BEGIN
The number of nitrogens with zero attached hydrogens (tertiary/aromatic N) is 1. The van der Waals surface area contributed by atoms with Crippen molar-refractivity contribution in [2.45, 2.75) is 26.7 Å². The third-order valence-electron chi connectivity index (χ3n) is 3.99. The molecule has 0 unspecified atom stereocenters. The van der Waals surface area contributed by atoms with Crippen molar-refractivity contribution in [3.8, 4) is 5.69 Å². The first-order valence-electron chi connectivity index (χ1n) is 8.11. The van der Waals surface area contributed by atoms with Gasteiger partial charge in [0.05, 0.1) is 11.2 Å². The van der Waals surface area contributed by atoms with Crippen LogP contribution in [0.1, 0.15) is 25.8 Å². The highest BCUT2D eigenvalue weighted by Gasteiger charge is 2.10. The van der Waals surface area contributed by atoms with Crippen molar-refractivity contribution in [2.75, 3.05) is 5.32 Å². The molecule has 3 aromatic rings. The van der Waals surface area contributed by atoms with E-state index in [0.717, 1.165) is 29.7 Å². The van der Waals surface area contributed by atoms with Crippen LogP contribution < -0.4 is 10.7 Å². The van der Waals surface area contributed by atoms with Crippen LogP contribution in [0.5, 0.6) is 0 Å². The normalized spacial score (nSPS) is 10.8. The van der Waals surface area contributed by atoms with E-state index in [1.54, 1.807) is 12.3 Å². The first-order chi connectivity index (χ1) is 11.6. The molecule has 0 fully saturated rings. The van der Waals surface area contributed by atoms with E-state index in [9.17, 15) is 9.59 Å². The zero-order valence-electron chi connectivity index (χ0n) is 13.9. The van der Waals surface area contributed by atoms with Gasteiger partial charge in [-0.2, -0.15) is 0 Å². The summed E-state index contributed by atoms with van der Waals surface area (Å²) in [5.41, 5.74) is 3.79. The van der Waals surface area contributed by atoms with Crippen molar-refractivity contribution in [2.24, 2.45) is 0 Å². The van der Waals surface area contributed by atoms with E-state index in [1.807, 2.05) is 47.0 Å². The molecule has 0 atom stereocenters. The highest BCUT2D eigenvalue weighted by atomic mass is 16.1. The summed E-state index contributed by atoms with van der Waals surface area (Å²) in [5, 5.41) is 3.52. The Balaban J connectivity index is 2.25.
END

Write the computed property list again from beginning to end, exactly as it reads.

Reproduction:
The number of nitrogens with zero attached hydrogens (tertiary/aromatic N) is 1. The van der Waals surface area contributed by atoms with Crippen molar-refractivity contribution in [2.45, 2.75) is 26.7 Å². The third-order valence-electron chi connectivity index (χ3n) is 3.99. The molecule has 0 unspecified atom stereocenters. The van der Waals surface area contributed by atoms with Crippen molar-refractivity contribution in [3.8, 4) is 5.69 Å². The first-order valence-electron chi connectivity index (χ1n) is 8.11. The van der Waals surface area contributed by atoms with Gasteiger partial charge in [0.05, 0.1) is 11.2 Å². The van der Waals surface area contributed by atoms with Crippen LogP contribution in [0.1, 0.15) is 25.8 Å². The highest BCUT2D eigenvalue weighted by Gasteiger charge is 2.10. The van der Waals surface area contributed by atoms with Crippen molar-refractivity contribution in [2.75, 3.05) is 5.32 Å². The molecule has 3 aromatic rings. The van der Waals surface area contributed by atoms with E-state index in [0.717, 1.165) is 29.7 Å². The van der Waals surface area contributed by atoms with Crippen LogP contribution < -0.4 is 10.7 Å². The van der Waals surface area contributed by atoms with Crippen LogP contribution in [0.5, 0.6) is 0 Å². The normalized spacial score (nSPS) is 10.8. The van der Waals surface area contributed by atoms with E-state index in [1.54, 1.807) is 12.3 Å². The first-order chi connectivity index (χ1) is 11.6. The molecule has 0 fully saturated rings. The van der Waals surface area contributed by atoms with E-state index in [9.17, 15) is 9.59 Å². The zero-order valence-electron chi connectivity index (χ0n) is 13.9. The van der Waals surface area contributed by atoms with Gasteiger partial charge in [-0.2, -0.15) is 0 Å². The summed E-state index contributed by atoms with van der Waals surface area (Å²) in [5.41, 5.74) is 3.79. The van der Waals surface area contributed by atoms with Crippen molar-refractivity contribution in [2.24, 2.45) is 0 Å². The van der Waals surface area contributed by atoms with E-state index in [1.807, 2.05) is 47.0 Å². The molecule has 0 atom stereocenters. The highest BCUT2D eigenvalue weighted by atomic mass is 16.1. The summed E-state index contributed by atoms with van der Waals surface area (Å²) in [5, 5.41) is 3.52. The Balaban J connectivity index is 2.25.